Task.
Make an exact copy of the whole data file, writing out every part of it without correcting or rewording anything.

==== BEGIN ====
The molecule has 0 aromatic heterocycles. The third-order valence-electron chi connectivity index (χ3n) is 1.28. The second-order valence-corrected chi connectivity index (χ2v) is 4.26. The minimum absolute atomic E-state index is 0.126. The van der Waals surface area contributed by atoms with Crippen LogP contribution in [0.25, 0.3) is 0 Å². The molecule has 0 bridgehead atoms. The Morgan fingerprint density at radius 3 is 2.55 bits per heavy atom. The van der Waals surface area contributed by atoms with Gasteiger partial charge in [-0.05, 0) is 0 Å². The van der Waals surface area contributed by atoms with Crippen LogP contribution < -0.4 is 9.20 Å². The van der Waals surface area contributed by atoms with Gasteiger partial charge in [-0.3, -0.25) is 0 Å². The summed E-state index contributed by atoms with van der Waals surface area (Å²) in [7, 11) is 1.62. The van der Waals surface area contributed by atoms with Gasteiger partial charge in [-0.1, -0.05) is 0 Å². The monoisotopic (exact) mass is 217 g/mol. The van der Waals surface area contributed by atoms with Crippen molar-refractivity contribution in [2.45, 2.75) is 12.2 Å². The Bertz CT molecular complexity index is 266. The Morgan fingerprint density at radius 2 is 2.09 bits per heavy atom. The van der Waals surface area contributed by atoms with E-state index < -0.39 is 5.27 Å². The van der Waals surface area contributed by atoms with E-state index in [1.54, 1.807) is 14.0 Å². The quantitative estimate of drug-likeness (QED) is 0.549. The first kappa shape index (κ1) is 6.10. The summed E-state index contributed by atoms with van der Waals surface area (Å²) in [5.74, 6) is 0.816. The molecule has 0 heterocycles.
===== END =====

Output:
The molecule has 0 aromatic heterocycles. The third-order valence-electron chi connectivity index (χ3n) is 1.28. The second-order valence-corrected chi connectivity index (χ2v) is 4.26. The minimum absolute atomic E-state index is 0.126. The van der Waals surface area contributed by atoms with Crippen LogP contribution in [0.25, 0.3) is 0 Å². The molecule has 0 bridgehead atoms. The Morgan fingerprint density at radius 3 is 2.55 bits per heavy atom. The van der Waals surface area contributed by atoms with Gasteiger partial charge in [-0.05, 0) is 0 Å². The van der Waals surface area contributed by atoms with Crippen LogP contribution < -0.4 is 9.20 Å². The van der Waals surface area contributed by atoms with Gasteiger partial charge in [-0.3, -0.25) is 0 Å². The summed E-state index contributed by atoms with van der Waals surface area (Å²) in [7, 11) is 1.62. The van der Waals surface area contributed by atoms with Gasteiger partial charge in [-0.1, -0.05) is 0 Å². The monoisotopic (exact) mass is 217 g/mol. The van der Waals surface area contributed by atoms with Crippen molar-refractivity contribution in [2.45, 2.75) is 12.2 Å². The Bertz CT molecular complexity index is 266. The Morgan fingerprint density at radius 2 is 2.09 bits per heavy atom. The van der Waals surface area contributed by atoms with E-state index < -0.39 is 5.27 Å². The van der Waals surface area contributed by atoms with E-state index in [1.54, 1.807) is 14.0 Å². The quantitative estimate of drug-likeness (QED) is 0.549. The first kappa shape index (κ1) is 6.10. The summed E-state index contributed by atoms with van der Waals surface area (Å²) in [5.74, 6) is 0.816. The molecule has 0 heterocycles.